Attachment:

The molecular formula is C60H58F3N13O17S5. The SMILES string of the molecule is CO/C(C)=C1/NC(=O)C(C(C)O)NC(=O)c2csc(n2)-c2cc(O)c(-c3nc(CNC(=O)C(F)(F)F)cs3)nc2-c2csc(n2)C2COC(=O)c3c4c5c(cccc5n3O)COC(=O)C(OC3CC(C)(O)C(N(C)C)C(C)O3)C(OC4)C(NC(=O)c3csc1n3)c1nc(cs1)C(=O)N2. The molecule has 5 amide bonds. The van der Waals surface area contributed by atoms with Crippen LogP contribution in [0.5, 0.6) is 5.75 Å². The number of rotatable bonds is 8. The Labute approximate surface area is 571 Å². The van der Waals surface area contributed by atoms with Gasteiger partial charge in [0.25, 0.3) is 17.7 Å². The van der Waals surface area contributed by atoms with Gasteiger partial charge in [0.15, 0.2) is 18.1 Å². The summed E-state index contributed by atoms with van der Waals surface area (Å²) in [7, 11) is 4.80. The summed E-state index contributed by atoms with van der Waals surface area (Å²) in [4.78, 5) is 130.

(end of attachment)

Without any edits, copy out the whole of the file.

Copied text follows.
The molecular formula is C60H58F3N13O17S5. The SMILES string of the molecule is CO/C(C)=C1/NC(=O)C(C(C)O)NC(=O)c2csc(n2)-c2cc(O)c(-c3nc(CNC(=O)C(F)(F)F)cs3)nc2-c2csc(n2)C2COC(=O)c3c4c5c(cccc5n3O)COC(=O)C(OC3CC(C)(O)C(N(C)C)C(C)O3)C(OC4)C(NC(=O)c3csc1n3)c1nc(cs1)C(=O)N2. The molecule has 5 amide bonds. The van der Waals surface area contributed by atoms with Crippen LogP contribution in [0.5, 0.6) is 5.75 Å². The number of rotatable bonds is 8. The Labute approximate surface area is 571 Å². The van der Waals surface area contributed by atoms with Gasteiger partial charge in [0.25, 0.3) is 17.7 Å². The van der Waals surface area contributed by atoms with Gasteiger partial charge in [0.15, 0.2) is 18.1 Å². The summed E-state index contributed by atoms with van der Waals surface area (Å²) in [7, 11) is 4.80. The summed E-state index contributed by atoms with van der Waals surface area (Å²) in [4.78, 5) is 130.